Michael Bay caught dismissive guffaws when he described his latest film as a “small character piece.” As absurd as that statement sounds coming from his lips, Bay was telling the truth. Pain & Gain takes a frantic look at some very twisted people, with minds deformed not only by steroids and supersets but by American pop mythology itself.
Nationalist imagery and references to the concept of the “American” permeate the film. The story’s pro/antagonists (who’s who?) engage in a vague debate about what is “American” and what is not. To Daniel Lugo (Mark Wahlberg), America means hatching a brutal proletarian revolt drenched in capitalist blood. To Victor Kershaw (Tony Shalhoub), the victim of Lugo’s caper, America means his rags-to-riches immigrant journey, fraught with tax evasion and vile business practices.
Lugo is pumped and Kershaw is shrimpy. But on the inside, both think they’re Tony Montana.
From both sides of this crude dialectic emerges a truly American synthesis: The Virtue of Selfishness. This leads to a powerful moral ambiguity throughout the film, with reasonable viewers left wondering who -if anybody- there is left to root for.
Bodybuilding provides the film with a stunning metaphor. It’s a conceptually narcissistic hobby, in which one essentially competes against oneself. The lifestyle fosters obsession with personal gain and self-betterment through complex workout regiments, meal planning, and chemical supplementation.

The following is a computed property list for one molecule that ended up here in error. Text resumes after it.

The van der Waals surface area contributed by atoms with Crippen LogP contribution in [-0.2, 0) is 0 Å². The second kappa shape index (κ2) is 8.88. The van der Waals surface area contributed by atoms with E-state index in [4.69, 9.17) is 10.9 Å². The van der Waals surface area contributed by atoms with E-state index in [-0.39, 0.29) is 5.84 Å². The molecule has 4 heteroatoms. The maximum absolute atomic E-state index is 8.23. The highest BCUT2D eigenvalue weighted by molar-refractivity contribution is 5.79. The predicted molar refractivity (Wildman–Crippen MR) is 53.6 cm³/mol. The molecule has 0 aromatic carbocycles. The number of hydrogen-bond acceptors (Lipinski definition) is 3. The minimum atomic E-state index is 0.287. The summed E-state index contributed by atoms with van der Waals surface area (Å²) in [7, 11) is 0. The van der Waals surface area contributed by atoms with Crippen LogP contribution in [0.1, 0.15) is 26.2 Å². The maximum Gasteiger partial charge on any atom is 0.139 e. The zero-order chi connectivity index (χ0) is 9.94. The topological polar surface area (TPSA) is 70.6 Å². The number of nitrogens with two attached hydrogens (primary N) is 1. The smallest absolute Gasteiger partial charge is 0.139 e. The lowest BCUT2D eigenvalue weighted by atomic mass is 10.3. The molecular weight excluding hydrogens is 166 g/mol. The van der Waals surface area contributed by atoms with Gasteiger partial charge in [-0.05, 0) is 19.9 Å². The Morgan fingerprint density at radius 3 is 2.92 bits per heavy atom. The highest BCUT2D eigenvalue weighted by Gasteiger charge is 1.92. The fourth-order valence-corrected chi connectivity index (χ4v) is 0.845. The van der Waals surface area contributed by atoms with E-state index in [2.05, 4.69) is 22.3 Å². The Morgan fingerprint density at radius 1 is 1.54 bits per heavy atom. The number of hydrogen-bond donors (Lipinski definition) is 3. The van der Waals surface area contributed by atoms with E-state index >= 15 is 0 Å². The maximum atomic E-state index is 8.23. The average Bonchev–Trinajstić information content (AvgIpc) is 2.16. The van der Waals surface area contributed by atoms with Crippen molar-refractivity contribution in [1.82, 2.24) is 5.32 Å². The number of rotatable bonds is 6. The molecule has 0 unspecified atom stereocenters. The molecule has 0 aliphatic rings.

But in a deeper sense, the essence of bodybuilding is a reified expression of gruff ambition, a physical analogue to the intangible American Dream. Even the scrawniest dweeb can build himself into a Greek God, rep by rep and protein shake by protein shake. If you think I’m crazy, recall the scene towards the end of The Great Gatsby, where they discover one of Jay Gatsby’s notebooks. His detailed, meticulous workout routines were no accident of characterization.
Structurally and visually, the movie feels a bit like an overdose on JACK3D. What starts as a high-energy adrenaline rush quickly devolves into a nightmarish struggle with reality. Conventional heist flick slowly turns to black comedy, and before you know it we’re watching the characters gleefully dismember corpses and barbecue body parts.
Inevitably, some viewers will either miss or ignore much of what this movie has to say about modern capitalist norms, amoral socialization, and the mythology of success and ambition in America. But at the very least, we have here a disturbing true story of despair, transgression, and systemic injustice. Bay’s concoction of characters are as warped mentally as they are physically, and their story serves as an expert satire of the way we treat each other -and the way we treat ourselves.